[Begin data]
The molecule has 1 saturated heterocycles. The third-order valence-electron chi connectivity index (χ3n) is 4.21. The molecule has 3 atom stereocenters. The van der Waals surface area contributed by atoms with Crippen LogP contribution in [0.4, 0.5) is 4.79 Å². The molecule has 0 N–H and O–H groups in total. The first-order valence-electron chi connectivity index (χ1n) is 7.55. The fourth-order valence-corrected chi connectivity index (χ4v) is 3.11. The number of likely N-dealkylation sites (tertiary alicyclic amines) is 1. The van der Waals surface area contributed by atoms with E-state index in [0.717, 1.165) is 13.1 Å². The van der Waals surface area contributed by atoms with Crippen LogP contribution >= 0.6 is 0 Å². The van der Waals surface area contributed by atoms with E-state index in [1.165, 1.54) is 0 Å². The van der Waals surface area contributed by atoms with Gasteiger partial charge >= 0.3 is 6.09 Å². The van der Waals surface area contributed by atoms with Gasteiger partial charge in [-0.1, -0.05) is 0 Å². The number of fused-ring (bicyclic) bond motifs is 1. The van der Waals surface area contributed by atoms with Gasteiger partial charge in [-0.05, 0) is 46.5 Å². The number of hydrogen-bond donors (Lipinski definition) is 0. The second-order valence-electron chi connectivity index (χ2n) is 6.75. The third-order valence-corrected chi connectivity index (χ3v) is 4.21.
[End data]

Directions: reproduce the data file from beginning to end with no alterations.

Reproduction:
The molecule has 1 saturated heterocycles. The third-order valence-electron chi connectivity index (χ3n) is 4.21. The molecule has 3 atom stereocenters. The van der Waals surface area contributed by atoms with Crippen LogP contribution in [0.4, 0.5) is 4.79 Å². The molecule has 0 N–H and O–H groups in total. The first-order valence-electron chi connectivity index (χ1n) is 7.55. The fourth-order valence-corrected chi connectivity index (χ4v) is 3.11. The number of likely N-dealkylation sites (tertiary alicyclic amines) is 1. The van der Waals surface area contributed by atoms with E-state index in [0.717, 1.165) is 13.1 Å². The van der Waals surface area contributed by atoms with Crippen LogP contribution >= 0.6 is 0 Å². The van der Waals surface area contributed by atoms with E-state index in [1.165, 1.54) is 0 Å². The van der Waals surface area contributed by atoms with Gasteiger partial charge >= 0.3 is 6.09 Å². The van der Waals surface area contributed by atoms with Gasteiger partial charge in [-0.1, -0.05) is 0 Å². The number of fused-ring (bicyclic) bond motifs is 1. The van der Waals surface area contributed by atoms with Gasteiger partial charge in [-0.05, 0) is 46.5 Å². The number of hydrogen-bond donors (Lipinski definition) is 0. The second-order valence-electron chi connectivity index (χ2n) is 6.75. The third-order valence-corrected chi connectivity index (χ3v) is 4.21.